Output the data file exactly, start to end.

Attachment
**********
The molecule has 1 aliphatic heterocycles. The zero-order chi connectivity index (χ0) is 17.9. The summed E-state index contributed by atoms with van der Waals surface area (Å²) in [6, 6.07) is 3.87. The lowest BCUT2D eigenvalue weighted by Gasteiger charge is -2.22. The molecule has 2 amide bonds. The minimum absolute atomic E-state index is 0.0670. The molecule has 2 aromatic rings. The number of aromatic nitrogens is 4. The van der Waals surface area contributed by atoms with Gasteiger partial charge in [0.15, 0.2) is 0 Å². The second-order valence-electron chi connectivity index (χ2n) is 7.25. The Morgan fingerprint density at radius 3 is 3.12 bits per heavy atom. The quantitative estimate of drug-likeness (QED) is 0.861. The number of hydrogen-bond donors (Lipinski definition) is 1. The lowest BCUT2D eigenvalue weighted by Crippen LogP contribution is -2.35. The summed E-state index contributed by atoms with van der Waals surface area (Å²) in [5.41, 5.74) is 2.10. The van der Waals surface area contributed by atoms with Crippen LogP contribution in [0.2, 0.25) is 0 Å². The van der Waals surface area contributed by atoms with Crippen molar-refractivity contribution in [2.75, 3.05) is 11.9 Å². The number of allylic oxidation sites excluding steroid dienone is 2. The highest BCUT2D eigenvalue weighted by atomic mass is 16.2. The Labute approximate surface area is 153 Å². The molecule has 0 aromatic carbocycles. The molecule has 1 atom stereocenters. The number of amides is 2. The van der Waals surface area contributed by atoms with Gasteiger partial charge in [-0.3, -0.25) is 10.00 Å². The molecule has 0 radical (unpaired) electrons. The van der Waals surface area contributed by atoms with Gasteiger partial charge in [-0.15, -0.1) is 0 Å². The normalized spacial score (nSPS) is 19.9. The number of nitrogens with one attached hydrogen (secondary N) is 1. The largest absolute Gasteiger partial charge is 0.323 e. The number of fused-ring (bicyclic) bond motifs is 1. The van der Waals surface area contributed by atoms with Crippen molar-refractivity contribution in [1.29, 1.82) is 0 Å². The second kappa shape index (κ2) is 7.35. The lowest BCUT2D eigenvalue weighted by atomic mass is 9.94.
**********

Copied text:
The molecule has 1 aliphatic heterocycles. The zero-order chi connectivity index (χ0) is 17.9. The summed E-state index contributed by atoms with van der Waals surface area (Å²) in [6, 6.07) is 3.87. The lowest BCUT2D eigenvalue weighted by Gasteiger charge is -2.22. The molecule has 2 amide bonds. The minimum absolute atomic E-state index is 0.0670. The molecule has 2 aromatic rings. The number of aromatic nitrogens is 4. The van der Waals surface area contributed by atoms with Gasteiger partial charge in [0.15, 0.2) is 0 Å². The second-order valence-electron chi connectivity index (χ2n) is 7.25. The Morgan fingerprint density at radius 3 is 3.12 bits per heavy atom. The quantitative estimate of drug-likeness (QED) is 0.861. The number of hydrogen-bond donors (Lipinski definition) is 1. The lowest BCUT2D eigenvalue weighted by Crippen LogP contribution is -2.35. The summed E-state index contributed by atoms with van der Waals surface area (Å²) in [5.41, 5.74) is 2.10. The van der Waals surface area contributed by atoms with Crippen LogP contribution in [0.2, 0.25) is 0 Å². The van der Waals surface area contributed by atoms with Crippen molar-refractivity contribution in [2.75, 3.05) is 11.9 Å². The number of allylic oxidation sites excluding steroid dienone is 2. The highest BCUT2D eigenvalue weighted by atomic mass is 16.2. The Labute approximate surface area is 153 Å². The molecule has 0 aromatic carbocycles. The molecule has 1 atom stereocenters. The number of amides is 2. The van der Waals surface area contributed by atoms with Gasteiger partial charge in [-0.3, -0.25) is 10.00 Å². The molecule has 0 radical (unpaired) electrons. The van der Waals surface area contributed by atoms with Gasteiger partial charge in [-0.15, -0.1) is 0 Å². The normalized spacial score (nSPS) is 19.9. The number of nitrogens with one attached hydrogen (secondary N) is 1. The largest absolute Gasteiger partial charge is 0.323 e. The number of fused-ring (bicyclic) bond motifs is 1. The van der Waals surface area contributed by atoms with Crippen molar-refractivity contribution in [1.29, 1.82) is 0 Å². The second kappa shape index (κ2) is 7.35. The lowest BCUT2D eigenvalue weighted by atomic mass is 9.94.